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Choice of area for assessment.

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Choice of Area for Assessment
W. MONTAGUE COBB
Department of A n a t o m y , Howard University College of Medicine,
W a s h i n g t o n , D . C . 20001
ABSTRACT
Multiple areas for assessment of skeletal maturity of an individual (hand, foot, knee, elbow, shoulder, hip) provide the broadest basis for
accurate appraisal. Such studies are becoming progressively less feasible because: (1) the amount of radiation exposure involved may not be permitted; and
(2) the greater time, expense and technical assistance required may not be
justified by the knowledge yielded.
For most statistical series it is desirable today to limit radiographs to one
area. The left hand, including lower forearm, would seem the area of choice.
It is most convenient, permits maximum subject cooperation, is cheapest, most
rapidly done, and may be repeated most often without objection. Uniformity
and clarity of radiograms are also easiest to obtain. Standardization of techniques for use with both fixed and portable machines by widely separated
workers is most readily attained.
For special purposes the choice of area must be determined by the information sought. Special measures will often have to be devised to answer the
questions being investigated.
Gone are the golden days of skeletal
assessment when, as in the period from
about 1930 to 1934, Dr. T. Wingate Todd
used to have for the Brush Foundation
studies large series of children of different backgrounds coming into his Western
Reserve University laboratory to be measured and have x-rays taken of shoulder,
elbow, hand, hip, knee and foot. Some of
these and other children would also have
roentgenograms made for the cranial and
dental investigations of the Bolton Fund
Study.
The data thus accumulated are invaluable, because as with the people of New
Guinea referred to this morning, the opportunity for similar studies is vanishing.
The public today has become radiation
conscious. After the shoe fluoroscopic machines on which one stood, pushed a button and looked at his foot skeleton, became a kind of public scandal, radiologists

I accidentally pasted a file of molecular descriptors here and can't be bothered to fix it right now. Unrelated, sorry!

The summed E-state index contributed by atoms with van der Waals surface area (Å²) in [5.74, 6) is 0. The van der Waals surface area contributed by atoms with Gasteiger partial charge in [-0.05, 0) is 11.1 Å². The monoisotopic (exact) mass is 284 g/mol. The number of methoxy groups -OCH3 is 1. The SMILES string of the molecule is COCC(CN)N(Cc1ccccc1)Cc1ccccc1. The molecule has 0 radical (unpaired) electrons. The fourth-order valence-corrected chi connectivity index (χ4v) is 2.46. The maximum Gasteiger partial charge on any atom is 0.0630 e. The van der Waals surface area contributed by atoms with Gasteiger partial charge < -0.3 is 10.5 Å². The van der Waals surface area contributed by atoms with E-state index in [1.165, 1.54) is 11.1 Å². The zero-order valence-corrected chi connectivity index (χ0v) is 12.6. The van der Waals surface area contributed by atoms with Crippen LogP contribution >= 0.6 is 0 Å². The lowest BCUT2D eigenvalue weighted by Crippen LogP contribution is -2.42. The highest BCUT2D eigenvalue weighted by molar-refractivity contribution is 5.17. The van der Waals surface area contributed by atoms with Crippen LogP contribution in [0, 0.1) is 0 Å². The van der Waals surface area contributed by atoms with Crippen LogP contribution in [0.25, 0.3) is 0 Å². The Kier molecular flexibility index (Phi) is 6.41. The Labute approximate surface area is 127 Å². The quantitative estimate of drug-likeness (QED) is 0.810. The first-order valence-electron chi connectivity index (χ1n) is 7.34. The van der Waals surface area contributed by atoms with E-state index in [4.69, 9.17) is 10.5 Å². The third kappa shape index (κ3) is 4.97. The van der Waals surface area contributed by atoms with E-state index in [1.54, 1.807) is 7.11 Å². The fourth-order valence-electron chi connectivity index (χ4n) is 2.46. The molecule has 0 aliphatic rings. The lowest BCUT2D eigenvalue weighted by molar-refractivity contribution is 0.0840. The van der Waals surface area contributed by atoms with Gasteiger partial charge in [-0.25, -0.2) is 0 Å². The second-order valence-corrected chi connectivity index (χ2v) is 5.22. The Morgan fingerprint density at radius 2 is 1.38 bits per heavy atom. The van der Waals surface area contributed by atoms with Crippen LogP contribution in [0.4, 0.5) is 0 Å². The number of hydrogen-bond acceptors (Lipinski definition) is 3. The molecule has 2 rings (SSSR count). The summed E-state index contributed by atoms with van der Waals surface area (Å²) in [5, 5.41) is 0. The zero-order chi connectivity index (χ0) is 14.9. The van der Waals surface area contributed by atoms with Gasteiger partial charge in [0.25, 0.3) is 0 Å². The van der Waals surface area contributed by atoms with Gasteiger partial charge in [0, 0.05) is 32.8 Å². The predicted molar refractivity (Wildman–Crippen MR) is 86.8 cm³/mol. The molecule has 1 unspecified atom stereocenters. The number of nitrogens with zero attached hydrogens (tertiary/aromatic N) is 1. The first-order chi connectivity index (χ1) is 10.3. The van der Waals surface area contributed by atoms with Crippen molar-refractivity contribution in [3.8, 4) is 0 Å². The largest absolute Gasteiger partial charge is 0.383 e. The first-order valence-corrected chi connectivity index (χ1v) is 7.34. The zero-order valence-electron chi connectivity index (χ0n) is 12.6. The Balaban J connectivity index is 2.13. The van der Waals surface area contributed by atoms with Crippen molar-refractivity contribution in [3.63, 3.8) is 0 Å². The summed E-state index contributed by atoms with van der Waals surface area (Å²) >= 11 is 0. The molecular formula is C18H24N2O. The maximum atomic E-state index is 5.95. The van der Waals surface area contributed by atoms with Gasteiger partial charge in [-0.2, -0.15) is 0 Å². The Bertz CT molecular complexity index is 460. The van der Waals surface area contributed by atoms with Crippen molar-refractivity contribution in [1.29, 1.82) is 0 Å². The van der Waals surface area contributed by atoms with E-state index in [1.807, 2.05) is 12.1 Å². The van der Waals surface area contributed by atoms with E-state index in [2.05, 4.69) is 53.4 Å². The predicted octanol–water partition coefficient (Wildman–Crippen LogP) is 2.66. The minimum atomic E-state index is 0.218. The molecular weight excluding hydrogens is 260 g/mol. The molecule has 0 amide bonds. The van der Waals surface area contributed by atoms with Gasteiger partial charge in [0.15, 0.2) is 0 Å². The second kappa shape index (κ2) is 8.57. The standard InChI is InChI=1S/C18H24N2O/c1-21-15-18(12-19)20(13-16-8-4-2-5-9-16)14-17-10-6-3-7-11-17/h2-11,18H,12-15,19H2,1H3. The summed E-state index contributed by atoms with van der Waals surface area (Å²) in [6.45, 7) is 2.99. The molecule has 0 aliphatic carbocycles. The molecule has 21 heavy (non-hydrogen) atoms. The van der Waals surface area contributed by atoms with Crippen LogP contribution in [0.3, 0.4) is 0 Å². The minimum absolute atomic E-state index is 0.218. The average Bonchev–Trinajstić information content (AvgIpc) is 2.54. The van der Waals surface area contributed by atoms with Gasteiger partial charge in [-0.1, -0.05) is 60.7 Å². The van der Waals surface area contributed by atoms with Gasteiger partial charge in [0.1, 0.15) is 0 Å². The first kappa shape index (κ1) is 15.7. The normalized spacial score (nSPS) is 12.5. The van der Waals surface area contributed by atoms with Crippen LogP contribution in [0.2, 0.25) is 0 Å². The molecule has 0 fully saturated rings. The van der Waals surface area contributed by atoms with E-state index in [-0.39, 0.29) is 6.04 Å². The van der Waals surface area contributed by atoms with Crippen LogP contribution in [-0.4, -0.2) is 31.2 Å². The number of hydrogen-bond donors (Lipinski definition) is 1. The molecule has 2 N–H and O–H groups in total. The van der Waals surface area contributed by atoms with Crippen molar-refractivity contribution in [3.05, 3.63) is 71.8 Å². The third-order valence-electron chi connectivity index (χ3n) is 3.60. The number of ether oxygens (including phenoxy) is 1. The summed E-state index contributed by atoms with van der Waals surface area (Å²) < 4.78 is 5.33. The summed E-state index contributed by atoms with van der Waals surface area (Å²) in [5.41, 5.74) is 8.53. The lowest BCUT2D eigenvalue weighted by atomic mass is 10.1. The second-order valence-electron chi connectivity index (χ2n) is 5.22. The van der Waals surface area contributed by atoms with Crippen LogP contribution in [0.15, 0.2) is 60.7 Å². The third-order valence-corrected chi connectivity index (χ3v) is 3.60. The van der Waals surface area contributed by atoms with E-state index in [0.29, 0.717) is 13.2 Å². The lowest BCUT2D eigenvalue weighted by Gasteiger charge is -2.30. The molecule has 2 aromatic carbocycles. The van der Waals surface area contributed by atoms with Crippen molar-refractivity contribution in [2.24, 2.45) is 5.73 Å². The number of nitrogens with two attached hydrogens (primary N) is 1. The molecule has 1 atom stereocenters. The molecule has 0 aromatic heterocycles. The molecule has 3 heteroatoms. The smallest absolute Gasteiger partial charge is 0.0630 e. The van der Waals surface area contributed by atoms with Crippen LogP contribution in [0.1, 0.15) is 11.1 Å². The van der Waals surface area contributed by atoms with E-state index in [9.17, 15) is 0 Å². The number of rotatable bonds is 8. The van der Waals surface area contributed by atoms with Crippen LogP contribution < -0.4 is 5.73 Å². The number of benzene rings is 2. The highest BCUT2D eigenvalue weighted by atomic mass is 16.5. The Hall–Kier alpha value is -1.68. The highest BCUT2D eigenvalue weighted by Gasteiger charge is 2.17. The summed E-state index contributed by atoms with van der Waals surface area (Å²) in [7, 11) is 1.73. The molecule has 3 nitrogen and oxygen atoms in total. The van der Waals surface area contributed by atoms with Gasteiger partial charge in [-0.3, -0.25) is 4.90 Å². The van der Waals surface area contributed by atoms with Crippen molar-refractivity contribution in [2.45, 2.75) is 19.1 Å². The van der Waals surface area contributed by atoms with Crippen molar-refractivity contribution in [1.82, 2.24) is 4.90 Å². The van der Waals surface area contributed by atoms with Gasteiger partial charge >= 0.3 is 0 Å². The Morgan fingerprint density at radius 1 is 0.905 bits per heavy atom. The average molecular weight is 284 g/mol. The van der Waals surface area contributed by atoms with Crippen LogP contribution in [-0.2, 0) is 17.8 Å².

everywhere have become sensitive about
using x-rays for purposes which are not
clearly diagnostic or therapeutic. Congressmen particularly, not stimulated by
Ralph Nader, are likely to inquire closely
into the purpose of any technique being
used for the examination of presumably
helpless citizens. It matters not, however,
AM. J. PHYS.ANTHROP.,35: 385-386.
whether we are in the United States or
in any other part of the world, techniques which expose people to radiation
will receive careful scrutiny and demand
for minima1 exposure.
Thus, although multiple areas for assess'ment of the skeletal maturity of an
individual provide the broadest basis for
accurate appraisal, such studies are becoming less feasible not only because. the
amount of radiation exposure involved
may not be permitted, but because the
greater time, expense and technical assistance required may not be justified by
the knowledge yielded.
For most statistical series it is desirable today to limit radiographs to one
area. The left hand, including the lower
forearm, would seem the area of choice.
It is most convenient, permits maximum
subject cooperation, is cheapest, most rapidly done, and may be repeated most often
without objection. Uniformity and clarity
of radiograms are also easiest to obtain
and standardization of techniques for use
with both fixed and portable machines by
widely separated workers is most readily
attained.
For special purposes the choice of area
must be determined by the information
385
386
W. MONTAGUE COBB
TABLE 1
Maresh-Colorado table of exposicresfor radiographs of several areas at diflerent ages
Milli-roentgens per exposure
Focal
film
distance
7'
30"
7'
7'
7'
30"
Chest
Sinuses
Arm
Leg
Head
Hand
Infant
Child
Adolescent
Adult
72
150
10 2
10 2
30
10
14 2
150
10
20 2
80
10
18
200
30
60 2
80
10
20
250
217 m r
284 m r
398
380
100
10
Courtesy of Dr. Marion Maresh, Department of Pediatrics, University of Colorado Medical Center,
Denver.
2 Probably some gonadal irradiation.
1
sought. The case is the same as that for
anthropometric measurements. Hrdlicka
strove for a standardized set of measurements which would be universally utilizable. Boas always pointed out that this
has limitations. Special measurements
would often have to be devised to answer the questions being investigated. So
with radiography for skeletal maturity
assessment.
The amount of radiation exposure involved in x-rays of the hand would permit several films in a year. The National
Committee on Radiation Protection and
Measurement considered in 1960 that
from birth to age 30 a total exposure
of 333 milli-roentgens per year was acceptable.
Dr. Marion Maresh of the Department
of Pediatrics of the University of Colorado
Medical Center, has kindly furnished the
table above on milli-roentgens per expo-
sure which she developed in collaboration
with their Department of Radiology.
This table was calculated to determine
the additive amounts of radiation exposure their subjects would be receiving
through radiographs of chest, sinuses,
arm, leg, hand and head on infants,
children, adolescents and adults.
It will be seen that, if the sinuses are
omitted, even multiple x-rays for skeletal
assessments repeated within a single year
are within safe limits. This scientific fact,
however, is of little avail in the present
climate of public opinion, whether or not
the latter is crystallized in the form of
official regulations.
It was a happy inspiration which made
the designer of the cover of the printed
program for these meetings select the
skeleton of the hand and wrist as seen
by x-ray as the featured emblem. For
future assessment studies the hand is
perforce the area of choice.
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